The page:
When 10 Barrel Brewing Company opened the doors to its cavernous brewpub at 830 W. Bannock St. last year, Boiseans were quick to embrace the addition to the Treasure Valley's burgeoning beer scene. So much so that the Bend, Ore.-based company was voted Best Local Brewpub in the 2013 Best of Boise by such a wide margin that we had to make an exception to our local-only stipulation for winners.
Boise beer lovers weren't the only ones attracted to 10 Barrel. A year and a half after opening its Boise brewpub in April 2013, the brewery—with locations in Bend and Portland, Ore.—has been acquired by beer titan Anheuser-Busch. The deal, announced Nov. 5, has sent shock waves through the Northwest craft beer industry. Not all the commentary has been kind.
"When are we going to see shitty 10 Barrel Brewing Company Superbowl commercials? Can't wait to see you in NASCAR too," wrote one miffed beer lover on the 10 Barrel Brewing Facebook page. Others chimed in with "bummer," "so sad," "lame" and, of course, "sell out."
Talking to the Herald and News in Bend, former Deschutes Brewery Brewmaster Larry Sidor said the deal "hasn't really sunk in yet. It feels like one of our family members has died."
Plenty of local 10 Barrel fans pledged their continued support, however.
"That is the idea of business," posted one commenter. "I just hope you keep it real, I still love the food and beer and will still support you."
In a video announcing the sale, brewery founders Chris and Jeremy Cox and Garrett Wales assured craft beer drinkers that nothing would change following the acquisition, other than giving 10 Barrel the financial backing to handle its rapid expansion.
While the news came as a surprise—even to some 10 Barrel employees, one of whom told Boise Weekly that the staff was told of the acquisition about five minutes before it went public—Wales told BW that the deal had been in the works for the past six months.
"We were already aligned with A-B and their distribution network," Wales said. "They were familiar with our brand and watched our growth. It was getting tough to manage from the business perspective for us."
Wales added that he's not expecting to see 10 Barrel beer in every grocery store across America, nor does the brewery plan to expand beyond its Northwest "home turf" in the near future.
Sheila Francis, president of Idaho Brewers United and marketing director for Payette Brewing Company, came to 10 Barrel's defense against attacks from the hard-core "drink local" crowd. She said the sale to Anheuser-Busch doesn't signal the end of the craft beer movement.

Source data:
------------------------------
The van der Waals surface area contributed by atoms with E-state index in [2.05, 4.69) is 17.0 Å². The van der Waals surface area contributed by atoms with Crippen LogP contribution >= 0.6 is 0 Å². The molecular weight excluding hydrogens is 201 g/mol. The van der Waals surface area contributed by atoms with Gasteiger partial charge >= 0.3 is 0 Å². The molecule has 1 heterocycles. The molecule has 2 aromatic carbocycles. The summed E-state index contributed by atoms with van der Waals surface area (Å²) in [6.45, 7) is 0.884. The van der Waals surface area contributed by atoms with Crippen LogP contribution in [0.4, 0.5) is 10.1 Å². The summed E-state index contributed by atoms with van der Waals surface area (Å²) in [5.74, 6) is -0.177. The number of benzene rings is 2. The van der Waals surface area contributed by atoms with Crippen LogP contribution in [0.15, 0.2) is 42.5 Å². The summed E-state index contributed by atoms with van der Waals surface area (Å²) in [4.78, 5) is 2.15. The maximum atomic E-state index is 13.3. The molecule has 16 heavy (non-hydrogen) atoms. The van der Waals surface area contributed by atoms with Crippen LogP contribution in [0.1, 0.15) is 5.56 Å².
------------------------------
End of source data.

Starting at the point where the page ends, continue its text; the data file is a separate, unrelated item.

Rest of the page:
"The local movement is great, but when anything like this happens, I think people forget that 10 Barrel still pays local taxes. They still influence the local economy, they're still employing people on the local level and buying from local producers," she said. "While the ultimate profits are not necessarily staying here, they still have a positive impact."
Francis pointed out that A-B has been snapping up microbreweries across the country, including Chicago-based Goose Island Beer Company in 2011 and New York-based Blue Point Brewing Company this past February. The financial details of the 10 Barrel acquisition were not released, but A-B's previous deals have been high-dollar: Goose Island, which at the time of the sale was producing 127,000 barrels a year, went for $38.8 million; Blue Point, whose 60,000-barrel capacity is similar to 10 Barrel's 40,000 barrels, sold for between $18 million-$24 million, according to sources.
"They've made some changes, but generally, their core brands stay the same," Francis said of A-B's purchases. "[10 Barrel's] beer isn't going to be watered down, they're not going to be made with hops extracts. Goose Island's beer is still really enviable. A-B isn't going to touch that."
She admitted that 10 Barrel is going to lose some customers right off the bat—people who refuse to drink any Anheuser-Busch product.
"Craft beer has a really great story behind it, but I think what sometimes gets lost is that they're still businesses and they still have to make business decisions," Francis said. "No one really complains that much when a start-up gets bought out by Google. I think it's because of the story aspect. ... I think people are worried, and rightfully so, that they'll lose that personal touch and that personal connection with the brewery."
Wales said 10 Barrel started life as a bar, but he and his partners—brothers Chris and Jeremy Cox—dreamed of trading it for a brewery. That happened in 2007.
"We thought it would be really fun to start a brewery and sell our beer to our buddies and bars downtown and see what happened," Wales said.
The owners never aspired to sell the company to an industry giant like A-B, which itself was purchased by Belgian firm InBev for more than $50 billion in 2008, making it the largest brewer in the world with 25 percent global market share.
"When we started this, it was literally just us three for two years. We had one employee," Wales said. "But we've grown organically ... We never dreamed of having 300-plus employees and having multiple locations and being in three states and growing. To be honest, it started taking some of the fun out of it for us. We're getting into areas that we're not experts at, we were very fortunate to be able to partner with a company that is, in all honesty, the best that it gets when it comes to that side of the business."
Wales said among the perks of being an A-B subsidiary are access to Elk Mountain, the largest hops farm in the country—a few miles north of Bonners Ferry—and having some help managing the business side of things.
While he has heard grumbling from some in the craft beer community, the news of the sale didn't seem to have much impact on Boise's downtown location. Only days after the announcement, the restaurant was still packed for lunch, with more customers waiting to pile in.